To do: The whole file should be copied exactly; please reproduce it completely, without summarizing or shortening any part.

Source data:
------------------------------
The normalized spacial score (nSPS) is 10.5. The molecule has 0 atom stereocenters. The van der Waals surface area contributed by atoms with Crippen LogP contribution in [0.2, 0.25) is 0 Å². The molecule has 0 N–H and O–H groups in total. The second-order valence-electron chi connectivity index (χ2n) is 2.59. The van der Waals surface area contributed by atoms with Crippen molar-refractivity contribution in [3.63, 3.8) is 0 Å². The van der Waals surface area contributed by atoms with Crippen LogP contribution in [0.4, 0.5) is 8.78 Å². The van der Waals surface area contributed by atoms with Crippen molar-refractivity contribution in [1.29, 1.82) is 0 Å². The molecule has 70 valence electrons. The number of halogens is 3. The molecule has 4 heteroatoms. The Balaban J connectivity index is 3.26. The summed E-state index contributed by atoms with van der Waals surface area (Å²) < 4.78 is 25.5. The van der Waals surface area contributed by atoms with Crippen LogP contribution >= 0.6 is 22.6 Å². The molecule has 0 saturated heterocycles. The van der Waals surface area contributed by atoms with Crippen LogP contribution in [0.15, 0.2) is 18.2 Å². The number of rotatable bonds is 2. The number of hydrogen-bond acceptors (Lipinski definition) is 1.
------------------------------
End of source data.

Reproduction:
The normalized spacial score (nSPS) is 10.5. The molecule has 0 atom stereocenters. The van der Waals surface area contributed by atoms with Crippen LogP contribution in [0.2, 0.25) is 0 Å². The molecule has 0 N–H and O–H groups in total. The second-order valence-electron chi connectivity index (χ2n) is 2.59. The van der Waals surface area contributed by atoms with Crippen molar-refractivity contribution in [3.63, 3.8) is 0 Å². The van der Waals surface area contributed by atoms with Crippen LogP contribution in [0.4, 0.5) is 8.78 Å². The van der Waals surface area contributed by atoms with Crippen molar-refractivity contribution in [1.29, 1.82) is 0 Å². The molecule has 70 valence electrons. The number of halogens is 3. The molecule has 4 heteroatoms. The Balaban J connectivity index is 3.26. The summed E-state index contributed by atoms with van der Waals surface area (Å²) < 4.78 is 25.5. The van der Waals surface area contributed by atoms with Crippen LogP contribution >= 0.6 is 22.6 Å². The molecule has 0 saturated heterocycles. The van der Waals surface area contributed by atoms with Crippen LogP contribution in [0.15, 0.2) is 18.2 Å². The number of rotatable bonds is 2. The number of hydrogen-bond acceptors (Lipinski definition) is 1.